Gartner's definition of Dark Data
Should dark data be defined as Gartner do that it's data your not using, or is it really data you don't have but can see the effect it's having.
I was reading Ahmed Banafa's post on "Understanding Dark Data" on LinkedIn, and it got me thinking about Garter's definition of Dark Data.
I may be cynical but I think Gartner's definition of Dark Data has a lot to do with marketing and selling consultancy.
I'd define Dark Data as data you can't see but you know it's there by the influence it's having on other data. Pretty much exactly like dark matter. We don't define dark matter as matter we can see but isn't doing anything useful at the moment. It's matter we can't see but we can know it's there by the effects it's having.
But that doesn't mean that dark data wouldn't be useful. There's a great bit in Doctor Who where the Cyber-Planner, aka 'Mr. Clever', says "Doctor, why is there no record of you anywhere in the Cyberiad? Oh, your good. Oh you've been eliminating yourself from history. You know you could be reconstructed by the hole you've left". (Series 7 ep 12 - Nightmare in Silver)
You can potentially re-contruct the dark data from the effect it's having. Of course this isn't easy, but there are plenty of examples in history of people managing to do just that. During WWII, the Allies were very interested in intelligence about the Germans war machine. Naturally the Germans didn't publish that data or make it available to the Allies. However the Allies came up with a number of work arounds. For example, by analysing the metals the Germans were putting in their bomb casings they could work which metals the Germans were short of. How? Because you make your bomb casing out of whatever abundant scrap metal you have hanging around. It's going to be blown up so you don't put anything in it that you need because it's scarce. By looking for what metals were absent ("the hole"), the Allies could work out what metals the Germans were short of. Like I said, not easy, but very valuable.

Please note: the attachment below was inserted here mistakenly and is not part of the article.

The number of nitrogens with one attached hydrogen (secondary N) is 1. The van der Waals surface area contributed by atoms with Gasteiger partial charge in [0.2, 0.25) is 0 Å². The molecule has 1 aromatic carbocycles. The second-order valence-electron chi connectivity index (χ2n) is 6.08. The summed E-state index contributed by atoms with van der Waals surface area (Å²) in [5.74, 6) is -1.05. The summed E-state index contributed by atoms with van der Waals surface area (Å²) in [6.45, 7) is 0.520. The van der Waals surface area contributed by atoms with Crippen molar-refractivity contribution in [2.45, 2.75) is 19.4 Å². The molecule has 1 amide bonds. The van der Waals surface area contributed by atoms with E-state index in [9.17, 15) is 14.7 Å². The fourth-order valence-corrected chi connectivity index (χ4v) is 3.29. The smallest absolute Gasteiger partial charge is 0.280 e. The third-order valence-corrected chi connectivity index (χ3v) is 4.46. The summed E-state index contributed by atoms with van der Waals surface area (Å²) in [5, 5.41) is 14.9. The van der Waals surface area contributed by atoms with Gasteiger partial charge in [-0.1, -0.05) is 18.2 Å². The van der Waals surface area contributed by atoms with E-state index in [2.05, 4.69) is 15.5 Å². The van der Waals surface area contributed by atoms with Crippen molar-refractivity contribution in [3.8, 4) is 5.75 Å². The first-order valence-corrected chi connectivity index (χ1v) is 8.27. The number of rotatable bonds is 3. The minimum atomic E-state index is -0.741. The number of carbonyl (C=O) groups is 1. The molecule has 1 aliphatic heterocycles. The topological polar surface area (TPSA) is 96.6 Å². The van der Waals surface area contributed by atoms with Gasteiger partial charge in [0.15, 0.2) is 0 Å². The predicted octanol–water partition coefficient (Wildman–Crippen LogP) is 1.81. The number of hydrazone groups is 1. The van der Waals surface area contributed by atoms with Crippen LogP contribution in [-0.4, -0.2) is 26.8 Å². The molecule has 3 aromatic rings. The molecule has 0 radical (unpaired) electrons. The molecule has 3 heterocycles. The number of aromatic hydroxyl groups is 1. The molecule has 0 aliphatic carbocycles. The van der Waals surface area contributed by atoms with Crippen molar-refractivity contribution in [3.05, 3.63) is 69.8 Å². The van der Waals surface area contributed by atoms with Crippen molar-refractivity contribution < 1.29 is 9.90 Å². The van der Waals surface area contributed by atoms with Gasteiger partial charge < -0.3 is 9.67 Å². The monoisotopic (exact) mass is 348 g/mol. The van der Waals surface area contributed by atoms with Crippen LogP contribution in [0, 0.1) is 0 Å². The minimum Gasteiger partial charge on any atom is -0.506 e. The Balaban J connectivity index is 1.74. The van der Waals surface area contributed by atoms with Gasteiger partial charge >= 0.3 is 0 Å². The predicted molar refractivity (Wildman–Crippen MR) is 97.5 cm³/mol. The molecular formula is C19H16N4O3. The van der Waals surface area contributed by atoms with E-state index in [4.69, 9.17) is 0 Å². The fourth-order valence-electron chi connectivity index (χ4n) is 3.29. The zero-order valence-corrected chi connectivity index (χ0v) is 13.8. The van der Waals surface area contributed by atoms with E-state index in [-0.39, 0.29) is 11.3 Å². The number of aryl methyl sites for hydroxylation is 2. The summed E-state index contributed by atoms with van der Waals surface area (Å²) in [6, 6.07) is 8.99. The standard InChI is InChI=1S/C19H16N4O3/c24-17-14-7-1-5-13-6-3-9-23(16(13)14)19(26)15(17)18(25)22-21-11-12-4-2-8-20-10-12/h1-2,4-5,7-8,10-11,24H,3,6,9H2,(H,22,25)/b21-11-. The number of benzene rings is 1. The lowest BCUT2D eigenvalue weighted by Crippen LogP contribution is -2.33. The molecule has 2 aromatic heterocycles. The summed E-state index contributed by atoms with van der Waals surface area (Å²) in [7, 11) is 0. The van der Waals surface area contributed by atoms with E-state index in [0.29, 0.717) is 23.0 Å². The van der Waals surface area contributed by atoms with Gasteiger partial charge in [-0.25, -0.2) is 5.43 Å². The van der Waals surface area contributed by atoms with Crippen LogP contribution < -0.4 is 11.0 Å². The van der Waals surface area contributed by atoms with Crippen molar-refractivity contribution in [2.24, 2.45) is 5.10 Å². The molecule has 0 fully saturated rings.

By defining dark data as "the information assets organizations collect, process and store during regular business activities, but generally fail to use for other purposes" they're making it easy for them to sell this idea to companies. You already have this data, you just need to do something with it, let us help you. By giving it a trendy name they're making it easy to market. Let me help you to exploit your unused data - bit boring. Let me help you exploit your DARK DATA - now that's marketing ;-)
Do I think what they're trying to do is wrong? No, I actually think it's a great idea, it's just the purist in me wishes they'd chosen a different name :-)
Image Copyright: kentoh / 123RF Stock Photo
"Smooth seas do not make skilful sailors." - African Proverb
This article first appeared in ExploringDataScience.com